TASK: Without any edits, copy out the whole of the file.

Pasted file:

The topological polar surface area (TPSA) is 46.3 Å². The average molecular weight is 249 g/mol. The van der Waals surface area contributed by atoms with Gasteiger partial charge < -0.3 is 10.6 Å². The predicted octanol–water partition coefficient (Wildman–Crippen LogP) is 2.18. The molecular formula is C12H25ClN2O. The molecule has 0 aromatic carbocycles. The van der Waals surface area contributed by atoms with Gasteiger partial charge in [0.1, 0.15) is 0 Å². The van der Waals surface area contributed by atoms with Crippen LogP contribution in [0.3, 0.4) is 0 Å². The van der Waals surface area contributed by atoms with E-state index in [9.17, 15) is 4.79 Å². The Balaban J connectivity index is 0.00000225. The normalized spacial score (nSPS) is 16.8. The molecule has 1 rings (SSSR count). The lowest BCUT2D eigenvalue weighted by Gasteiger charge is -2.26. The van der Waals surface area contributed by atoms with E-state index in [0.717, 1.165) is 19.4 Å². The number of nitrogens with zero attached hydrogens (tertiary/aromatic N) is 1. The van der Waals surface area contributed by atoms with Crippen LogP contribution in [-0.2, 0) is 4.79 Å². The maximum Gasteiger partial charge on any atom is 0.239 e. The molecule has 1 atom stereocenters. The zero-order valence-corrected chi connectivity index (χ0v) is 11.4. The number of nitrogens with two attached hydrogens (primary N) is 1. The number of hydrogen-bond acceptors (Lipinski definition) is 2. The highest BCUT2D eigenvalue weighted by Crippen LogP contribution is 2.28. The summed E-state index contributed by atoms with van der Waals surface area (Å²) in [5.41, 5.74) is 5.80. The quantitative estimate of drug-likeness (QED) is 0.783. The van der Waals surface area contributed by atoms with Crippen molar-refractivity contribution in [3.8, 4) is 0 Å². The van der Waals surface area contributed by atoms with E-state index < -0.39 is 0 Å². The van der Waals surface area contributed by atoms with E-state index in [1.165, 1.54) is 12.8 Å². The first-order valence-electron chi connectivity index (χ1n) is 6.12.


The topological polar surface area (TPSA) is 46.3 Å². The average molecular weight is 249 g/mol. The van der Waals surface area contributed by atoms with Gasteiger partial charge < -0.3 is 10.6 Å². The predicted octanol–water partition coefficient (Wildman–Crippen LogP) is 2.18. The molecular formula is C12H25ClN2O. The molecule has 0 aromatic carbocycles. The van der Waals surface area contributed by atoms with Gasteiger partial charge in [0.1, 0.15) is 0 Å². The van der Waals surface area contributed by atoms with Crippen LogP contribution in [0.3, 0.4) is 0 Å². The van der Waals surface area contributed by atoms with E-state index in [9.17, 15) is 4.79 Å². The Balaban J connectivity index is 0.00000225. The normalized spacial score (nSPS) is 16.8. The molecule has 1 rings (SSSR count). The lowest BCUT2D eigenvalue weighted by Gasteiger charge is -2.26. The van der Waals surface area contributed by atoms with E-state index in [0.717, 1.165) is 19.4 Å². The number of nitrogens with zero attached hydrogens (tertiary/aromatic N) is 1. The van der Waals surface area contributed by atoms with Crippen LogP contribution in [-0.2, 0) is 4.79 Å². The maximum Gasteiger partial charge on any atom is 0.239 e. The molecule has 1 atom stereocenters. The zero-order valence-corrected chi connectivity index (χ0v) is 11.4. The number of nitrogens with two attached hydrogens (primary N) is 1. The number of hydrogen-bond acceptors (Lipinski definition) is 2. The highest BCUT2D eigenvalue weighted by Crippen LogP contribution is 2.28. The summed E-state index contributed by atoms with van der Waals surface area (Å²) in [5.41, 5.74) is 5.80. The quantitative estimate of drug-likeness (QED) is 0.783. The van der Waals surface area contributed by atoms with Crippen molar-refractivity contribution in [3.8, 4) is 0 Å². The van der Waals surface area contributed by atoms with E-state index < -0.39 is 0 Å². The van der Waals surface area contributed by atoms with E-state index in [1.165, 1.54) is 12.8 Å². The first-order valence-electron chi connectivity index (χ1n) is 6.12.